Good sex requires more than just passion to work. It also requires a willingness to be open to one’s partner, especially emotionally open. When a partner holds resentment for any reason, that openness is compromised. In fact, resentment negatively affects nearly every enterprise a person engages in, according to Psychology Today (link below).
Resentments in a romantic or marriage partnership can accumulate from a number of different sources. They come from jealousy of attention paid to others, resistance to communication, manipulation, dishonesty, discovering an affair, and more. Resentments in singles who have lost their sexual drive often relate to experiences of being used for sex or money, rather than truly cared for.
Physically, resentment causes an increase in production of cortisol, which shuts down our libido. Love, on the other hand, causes an increase in oxytocin, which calms us and promotes healthy social and sexual behavior. Honest, loving communication, in which resentments are shared and explored, is the key toward releasing resentments and sparking sexual desire .
Here are some inhibitors:
Jealousy – Jealousy makes couples shut down due to a sense of betrayal and the fear of being left. When a partner pays too much attention to someone else, it’s hard not to worry. When a partner has an affair, it’s hard to keeping trusting them.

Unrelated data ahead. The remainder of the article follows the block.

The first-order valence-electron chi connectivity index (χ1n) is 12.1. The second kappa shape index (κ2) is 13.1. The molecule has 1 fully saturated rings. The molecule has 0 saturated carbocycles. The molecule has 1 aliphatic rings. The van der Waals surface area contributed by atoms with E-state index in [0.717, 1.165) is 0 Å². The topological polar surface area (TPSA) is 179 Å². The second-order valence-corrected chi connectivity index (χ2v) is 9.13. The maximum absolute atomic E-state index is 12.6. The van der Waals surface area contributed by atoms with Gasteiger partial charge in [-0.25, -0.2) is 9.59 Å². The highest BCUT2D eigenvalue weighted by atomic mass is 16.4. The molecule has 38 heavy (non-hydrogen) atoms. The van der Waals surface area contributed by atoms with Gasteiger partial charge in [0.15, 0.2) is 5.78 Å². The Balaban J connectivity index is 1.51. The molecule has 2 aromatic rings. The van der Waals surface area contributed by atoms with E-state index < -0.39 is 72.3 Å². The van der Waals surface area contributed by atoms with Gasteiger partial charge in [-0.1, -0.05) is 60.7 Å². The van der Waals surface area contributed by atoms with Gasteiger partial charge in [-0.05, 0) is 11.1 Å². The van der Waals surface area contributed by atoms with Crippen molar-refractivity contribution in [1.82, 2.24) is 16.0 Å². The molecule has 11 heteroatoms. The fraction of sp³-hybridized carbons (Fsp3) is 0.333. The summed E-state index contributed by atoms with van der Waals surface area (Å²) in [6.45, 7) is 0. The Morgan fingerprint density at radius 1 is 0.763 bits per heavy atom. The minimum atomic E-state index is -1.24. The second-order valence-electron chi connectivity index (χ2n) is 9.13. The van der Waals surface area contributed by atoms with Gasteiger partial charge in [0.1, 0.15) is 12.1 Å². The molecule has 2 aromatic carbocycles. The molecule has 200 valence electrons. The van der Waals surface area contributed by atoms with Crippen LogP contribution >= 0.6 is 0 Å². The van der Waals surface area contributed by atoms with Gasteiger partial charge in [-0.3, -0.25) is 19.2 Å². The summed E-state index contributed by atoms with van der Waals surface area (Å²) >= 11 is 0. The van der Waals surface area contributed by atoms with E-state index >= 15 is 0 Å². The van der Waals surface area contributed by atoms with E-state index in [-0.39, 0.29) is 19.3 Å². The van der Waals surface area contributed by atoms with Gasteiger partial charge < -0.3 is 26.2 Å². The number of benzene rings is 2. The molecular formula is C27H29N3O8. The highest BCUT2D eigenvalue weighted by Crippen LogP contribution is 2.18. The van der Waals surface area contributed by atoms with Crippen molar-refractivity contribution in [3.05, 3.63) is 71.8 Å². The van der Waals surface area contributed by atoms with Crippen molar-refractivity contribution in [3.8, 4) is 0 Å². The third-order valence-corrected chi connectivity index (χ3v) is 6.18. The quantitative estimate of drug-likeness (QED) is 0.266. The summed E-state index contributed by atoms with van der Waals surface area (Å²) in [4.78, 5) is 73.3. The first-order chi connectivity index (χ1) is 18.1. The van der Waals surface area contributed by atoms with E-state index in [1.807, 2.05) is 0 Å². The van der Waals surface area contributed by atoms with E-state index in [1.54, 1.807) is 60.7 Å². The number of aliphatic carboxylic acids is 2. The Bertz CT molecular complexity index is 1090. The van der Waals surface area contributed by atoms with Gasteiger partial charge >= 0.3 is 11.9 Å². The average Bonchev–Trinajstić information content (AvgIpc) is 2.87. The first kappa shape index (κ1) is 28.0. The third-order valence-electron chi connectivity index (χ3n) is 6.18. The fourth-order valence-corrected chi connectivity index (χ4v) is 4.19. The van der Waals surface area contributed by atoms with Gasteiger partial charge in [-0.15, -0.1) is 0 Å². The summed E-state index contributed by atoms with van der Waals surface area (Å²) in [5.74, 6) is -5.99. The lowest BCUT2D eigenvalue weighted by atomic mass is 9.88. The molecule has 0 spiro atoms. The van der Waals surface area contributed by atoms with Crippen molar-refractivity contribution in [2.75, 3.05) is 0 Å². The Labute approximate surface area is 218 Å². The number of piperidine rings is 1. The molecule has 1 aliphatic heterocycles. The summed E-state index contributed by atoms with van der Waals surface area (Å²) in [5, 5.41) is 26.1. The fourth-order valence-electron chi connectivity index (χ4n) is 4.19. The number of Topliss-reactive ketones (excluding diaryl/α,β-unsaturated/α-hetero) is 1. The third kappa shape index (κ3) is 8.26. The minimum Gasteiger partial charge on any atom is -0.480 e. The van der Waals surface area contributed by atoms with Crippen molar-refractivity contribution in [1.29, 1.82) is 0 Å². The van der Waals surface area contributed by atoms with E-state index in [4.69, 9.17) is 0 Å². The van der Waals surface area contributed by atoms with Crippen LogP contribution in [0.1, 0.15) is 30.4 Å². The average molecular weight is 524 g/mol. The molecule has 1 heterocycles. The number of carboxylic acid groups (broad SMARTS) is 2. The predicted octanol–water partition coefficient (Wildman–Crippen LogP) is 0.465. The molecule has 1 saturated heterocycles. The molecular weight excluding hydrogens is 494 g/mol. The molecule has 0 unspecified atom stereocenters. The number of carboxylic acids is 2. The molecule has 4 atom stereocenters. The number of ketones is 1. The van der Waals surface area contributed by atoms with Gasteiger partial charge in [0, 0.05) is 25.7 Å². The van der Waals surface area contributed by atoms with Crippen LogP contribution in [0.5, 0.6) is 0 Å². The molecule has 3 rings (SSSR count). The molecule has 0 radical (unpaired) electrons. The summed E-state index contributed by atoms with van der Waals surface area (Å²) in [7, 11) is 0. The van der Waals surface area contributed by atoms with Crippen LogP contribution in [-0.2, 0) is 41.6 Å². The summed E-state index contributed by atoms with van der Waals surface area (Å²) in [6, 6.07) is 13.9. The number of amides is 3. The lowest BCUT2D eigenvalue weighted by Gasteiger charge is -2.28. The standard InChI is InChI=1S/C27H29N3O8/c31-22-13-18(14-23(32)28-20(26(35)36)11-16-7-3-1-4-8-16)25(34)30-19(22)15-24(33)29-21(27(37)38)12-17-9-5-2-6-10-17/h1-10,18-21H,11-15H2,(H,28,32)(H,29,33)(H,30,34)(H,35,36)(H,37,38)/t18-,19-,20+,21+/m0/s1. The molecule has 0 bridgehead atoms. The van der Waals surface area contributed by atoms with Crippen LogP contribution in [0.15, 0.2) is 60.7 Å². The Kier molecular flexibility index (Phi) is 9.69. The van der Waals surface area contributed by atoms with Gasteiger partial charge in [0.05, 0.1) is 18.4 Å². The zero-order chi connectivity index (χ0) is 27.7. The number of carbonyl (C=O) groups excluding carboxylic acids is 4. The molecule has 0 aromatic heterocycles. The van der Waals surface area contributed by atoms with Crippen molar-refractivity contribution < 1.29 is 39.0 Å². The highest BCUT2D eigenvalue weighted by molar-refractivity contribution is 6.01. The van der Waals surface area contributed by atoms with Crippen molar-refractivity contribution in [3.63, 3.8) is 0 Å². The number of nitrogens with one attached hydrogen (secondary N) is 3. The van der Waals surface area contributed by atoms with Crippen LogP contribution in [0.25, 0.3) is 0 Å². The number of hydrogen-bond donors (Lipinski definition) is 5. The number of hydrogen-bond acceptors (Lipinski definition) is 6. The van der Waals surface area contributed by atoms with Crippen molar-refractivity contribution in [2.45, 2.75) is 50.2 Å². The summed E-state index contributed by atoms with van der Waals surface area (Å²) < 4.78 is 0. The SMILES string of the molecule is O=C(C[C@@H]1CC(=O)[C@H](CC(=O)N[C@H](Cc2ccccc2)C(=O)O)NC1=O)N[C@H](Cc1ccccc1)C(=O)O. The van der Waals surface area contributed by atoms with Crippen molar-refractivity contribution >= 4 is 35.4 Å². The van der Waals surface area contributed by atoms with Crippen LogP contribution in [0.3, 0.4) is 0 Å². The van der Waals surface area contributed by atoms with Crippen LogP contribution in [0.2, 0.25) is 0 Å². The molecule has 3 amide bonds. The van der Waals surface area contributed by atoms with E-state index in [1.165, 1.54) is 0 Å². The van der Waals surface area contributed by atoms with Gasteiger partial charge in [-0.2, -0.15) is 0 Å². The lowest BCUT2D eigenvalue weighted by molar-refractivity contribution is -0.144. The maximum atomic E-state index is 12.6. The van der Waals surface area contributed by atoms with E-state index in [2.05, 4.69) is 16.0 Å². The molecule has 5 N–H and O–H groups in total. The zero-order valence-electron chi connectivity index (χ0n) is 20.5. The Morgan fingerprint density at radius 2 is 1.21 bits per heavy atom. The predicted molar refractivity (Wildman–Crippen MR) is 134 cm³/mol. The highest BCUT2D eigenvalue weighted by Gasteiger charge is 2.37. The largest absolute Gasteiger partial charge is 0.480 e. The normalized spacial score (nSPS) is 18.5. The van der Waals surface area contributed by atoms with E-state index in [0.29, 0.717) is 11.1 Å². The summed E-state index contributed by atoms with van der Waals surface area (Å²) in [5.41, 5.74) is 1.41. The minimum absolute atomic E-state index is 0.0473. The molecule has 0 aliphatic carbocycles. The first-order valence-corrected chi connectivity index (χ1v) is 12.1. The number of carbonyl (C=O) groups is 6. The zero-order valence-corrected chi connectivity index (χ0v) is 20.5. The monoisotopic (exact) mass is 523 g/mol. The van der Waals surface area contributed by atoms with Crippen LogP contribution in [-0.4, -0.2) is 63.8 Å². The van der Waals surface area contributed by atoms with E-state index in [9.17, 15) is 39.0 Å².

Resistance to Communication – Talking is one of the best ways to resolve issues between partners, but when one partner refuses to communicate, it effectively tells the other not to bother – that the topic, finding a resolution, or the partner themselves are not that important.
Manipulation – Manipulation is an attempt to trick another person into doing something they don’t want to do. In whatever form, for whatever reason, manipulation is disrespectful and cheapening. It tells the partner they are not strong enough to handle a situation, or are not worth being honest with. Any partner being manipulated knows it and over time begins to shut down. Any kind of shutdown reduces sexual pleasure.
Healing the Pain – For a couple to regain the love they experienced during their first moments of sexual interaction, they need to open up communication again, and talk out the resentments. If they can’t talk with each other at first, then they can ask for the help of a friend or counselor.
Here are tips for opening up communication:
- Start out by looking for the things you love or loved in the partner. Then, when you are immersed in love and appreciation for them, approach them with an offer to talk. Make sure the time is right for them and the setting is conducive to intimacy.
- During the discussion, take responsibility for your own feelings. Then talk about how much you love them and appreciate the sex you’ve had in the past. Talk about how you long for intimacy again and share what you’ve noticed about yourself. Answer questions, if they have them.
- Ask your partner to reciprocate, if they are holding resentments too. Be prepared to accept what they say. Be prepared to be asked to change.
- End with embracing your partner and reiterating how much you love them. Tell them how much you appreciate the discussion.
- Give it time for the effects to take place, before trying sex again.